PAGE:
CT imaging combines special x-ray equipment with sophisticated computers to produce multiple images or pictures of the inside of the body. These cross-sectional images of the area being studied can then be examined on a computer monitor or printed.
MR imaging uses a powerful magnetic field, radio frequency pulses and a computer to produce detailed pictures of organs, soft tissues, bone and virtually all other internal body structures. MRI does not use ionizing radiation (x-rays).
Ultrasound is a simple, safe, painless diagnostic procedure that bounces high-frequency sound waves off parts of the body and captures the returning "echoes" as images. There is no injection or radiation exposure associated with ultrasound.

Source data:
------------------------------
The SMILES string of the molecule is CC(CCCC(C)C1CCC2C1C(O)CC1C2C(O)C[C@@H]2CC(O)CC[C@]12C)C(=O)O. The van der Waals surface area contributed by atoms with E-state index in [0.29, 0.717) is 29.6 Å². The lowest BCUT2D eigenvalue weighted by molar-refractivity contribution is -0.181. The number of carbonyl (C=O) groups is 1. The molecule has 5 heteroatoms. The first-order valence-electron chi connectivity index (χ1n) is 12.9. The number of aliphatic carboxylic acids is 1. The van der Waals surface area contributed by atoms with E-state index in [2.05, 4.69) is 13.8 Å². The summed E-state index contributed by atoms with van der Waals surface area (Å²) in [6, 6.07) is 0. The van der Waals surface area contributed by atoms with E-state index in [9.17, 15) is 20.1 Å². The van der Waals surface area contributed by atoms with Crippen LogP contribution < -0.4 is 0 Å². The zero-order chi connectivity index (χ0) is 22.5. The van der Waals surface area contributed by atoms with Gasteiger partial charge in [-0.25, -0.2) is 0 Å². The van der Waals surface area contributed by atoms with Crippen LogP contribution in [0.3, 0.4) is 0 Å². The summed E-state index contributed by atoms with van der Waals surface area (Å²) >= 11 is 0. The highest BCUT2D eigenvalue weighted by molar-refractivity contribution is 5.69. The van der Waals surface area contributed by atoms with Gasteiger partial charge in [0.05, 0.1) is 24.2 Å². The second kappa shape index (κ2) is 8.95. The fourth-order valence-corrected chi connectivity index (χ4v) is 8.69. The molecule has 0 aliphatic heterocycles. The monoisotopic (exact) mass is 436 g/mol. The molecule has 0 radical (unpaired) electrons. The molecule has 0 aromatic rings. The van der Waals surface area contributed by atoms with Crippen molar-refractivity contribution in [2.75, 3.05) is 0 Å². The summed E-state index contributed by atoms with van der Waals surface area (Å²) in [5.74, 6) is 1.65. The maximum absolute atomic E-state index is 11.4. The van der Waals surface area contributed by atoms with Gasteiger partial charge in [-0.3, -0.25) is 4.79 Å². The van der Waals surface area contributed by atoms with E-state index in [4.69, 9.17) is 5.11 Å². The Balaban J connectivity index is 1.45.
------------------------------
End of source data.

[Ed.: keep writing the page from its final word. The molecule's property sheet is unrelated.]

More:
Imaging guidance such as fluoroscopy or computed tomography (CAT scan) may be used to help the doctor place the needle in exactly the right location so the patient can receive the maximum benefit from the injection.
X-rays are a form of electromagnetic radiation, just like visible light. These particles pass through the body. A computer or special film is used to record the images that are created.
Nuclear medicine uses very small amounts of radioactive materials (radiopharmaceuticals) to diagnose and treat disease. It uses computer technology to provide doctors with information about both structure and function.